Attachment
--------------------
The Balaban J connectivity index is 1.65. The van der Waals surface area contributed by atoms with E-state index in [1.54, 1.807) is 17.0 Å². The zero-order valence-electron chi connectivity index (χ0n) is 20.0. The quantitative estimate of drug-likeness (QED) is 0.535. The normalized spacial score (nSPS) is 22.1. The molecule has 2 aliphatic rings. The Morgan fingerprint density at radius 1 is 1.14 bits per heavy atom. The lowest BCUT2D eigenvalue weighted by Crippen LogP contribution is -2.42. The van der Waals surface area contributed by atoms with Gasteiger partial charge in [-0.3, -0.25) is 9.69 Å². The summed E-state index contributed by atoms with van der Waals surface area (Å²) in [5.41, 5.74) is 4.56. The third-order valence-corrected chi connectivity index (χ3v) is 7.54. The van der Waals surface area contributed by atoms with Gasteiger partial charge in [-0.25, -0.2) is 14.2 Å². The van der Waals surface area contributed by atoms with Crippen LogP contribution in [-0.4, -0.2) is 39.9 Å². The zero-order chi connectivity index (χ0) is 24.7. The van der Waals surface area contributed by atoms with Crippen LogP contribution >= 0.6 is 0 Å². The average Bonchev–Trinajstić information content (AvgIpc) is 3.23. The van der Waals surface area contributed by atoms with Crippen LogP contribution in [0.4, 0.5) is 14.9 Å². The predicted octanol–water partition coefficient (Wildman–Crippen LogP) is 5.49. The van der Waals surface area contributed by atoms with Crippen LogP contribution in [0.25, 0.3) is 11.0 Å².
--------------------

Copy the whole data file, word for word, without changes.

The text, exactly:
The Balaban J connectivity index is 1.65. The van der Waals surface area contributed by atoms with E-state index in [1.54, 1.807) is 17.0 Å². The zero-order valence-electron chi connectivity index (χ0n) is 20.0. The quantitative estimate of drug-likeness (QED) is 0.535. The normalized spacial score (nSPS) is 22.1. The molecule has 2 aliphatic rings. The Morgan fingerprint density at radius 1 is 1.14 bits per heavy atom. The lowest BCUT2D eigenvalue weighted by Crippen LogP contribution is -2.42. The van der Waals surface area contributed by atoms with Gasteiger partial charge in [-0.3, -0.25) is 9.69 Å². The summed E-state index contributed by atoms with van der Waals surface area (Å²) in [5.41, 5.74) is 4.56. The third-order valence-corrected chi connectivity index (χ3v) is 7.54. The van der Waals surface area contributed by atoms with Gasteiger partial charge in [-0.25, -0.2) is 14.2 Å². The van der Waals surface area contributed by atoms with Crippen LogP contribution in [-0.4, -0.2) is 39.9 Å². The zero-order chi connectivity index (χ0) is 24.7. The van der Waals surface area contributed by atoms with Crippen LogP contribution >= 0.6 is 0 Å². The average Bonchev–Trinajstić information content (AvgIpc) is 3.23. The van der Waals surface area contributed by atoms with Crippen LogP contribution in [0.4, 0.5) is 14.9 Å². The predicted octanol–water partition coefficient (Wildman–Crippen LogP) is 5.49. The van der Waals surface area contributed by atoms with Crippen LogP contribution in [0.25, 0.3) is 11.0 Å².